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Either way, Chinese academics are becoming more vocal about how China is perceived overseas. China’s think tanks now fuel a vibrant debate on topics such as what their country’s new globalism means for China and the wider world; whether Beijing’s ability to succeed where the Soviet Union failed warrants a re-examination of how scholars approach the study of modern history; and the possibility that China has a better grasp of what it is to be democratic than the West. And they have good reason to take this approach – representatives from China continue to win elections for leadership roles in international institutions including the World Trade Organization and the United Nations.

New conceptual frameworks abound. To some of these scholars, for example, China exhibits “reform-minded leadership” and is a “facilitative power” that endeavors to pull up other developing countries rather than maintain a rigid hierarchy of nations with itself firmly fixed at the top. It is even possible to point to examples of what has been termed “international leadership with Chinese characteristics.”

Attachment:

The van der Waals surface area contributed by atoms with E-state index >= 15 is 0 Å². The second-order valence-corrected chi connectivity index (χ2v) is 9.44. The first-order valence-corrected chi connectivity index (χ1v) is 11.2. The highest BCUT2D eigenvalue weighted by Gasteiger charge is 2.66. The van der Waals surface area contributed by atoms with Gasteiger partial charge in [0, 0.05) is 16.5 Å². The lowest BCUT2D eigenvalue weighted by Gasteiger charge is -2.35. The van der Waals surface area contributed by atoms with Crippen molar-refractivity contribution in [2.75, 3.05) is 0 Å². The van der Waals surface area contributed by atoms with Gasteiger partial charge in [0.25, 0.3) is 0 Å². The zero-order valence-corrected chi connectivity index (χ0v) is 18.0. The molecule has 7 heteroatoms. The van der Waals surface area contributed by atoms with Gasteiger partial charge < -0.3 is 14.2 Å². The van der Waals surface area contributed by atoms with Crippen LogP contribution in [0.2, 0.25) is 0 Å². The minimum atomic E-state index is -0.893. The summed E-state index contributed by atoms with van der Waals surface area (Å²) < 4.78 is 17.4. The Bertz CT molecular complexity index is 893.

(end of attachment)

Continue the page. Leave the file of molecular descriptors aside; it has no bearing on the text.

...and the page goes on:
Conceptualizing Chinese power appears to resonate most with a new and younger generation of Chinese scholars, many of whom are junior research associates at think tanks and have produced Ph.D. theses around this topic. Distinguishing this new wave of Chinese scholars is relatively straightforward – their writings are more self-assured, while the idea that China is exceptional in some way is a more regular feature. So, too, is the complaint that Western scholarship concerning China’s behavior in international affairs pays insufficient attention to Chinese perspectives. Meanwhile, contradictions between what China says and how China acts on the world stage are often explained as the prerogative of being a great power, citing the actions of the United States as precedent. Finally, they are now more likely to have published in English to try to reach out to an international audience.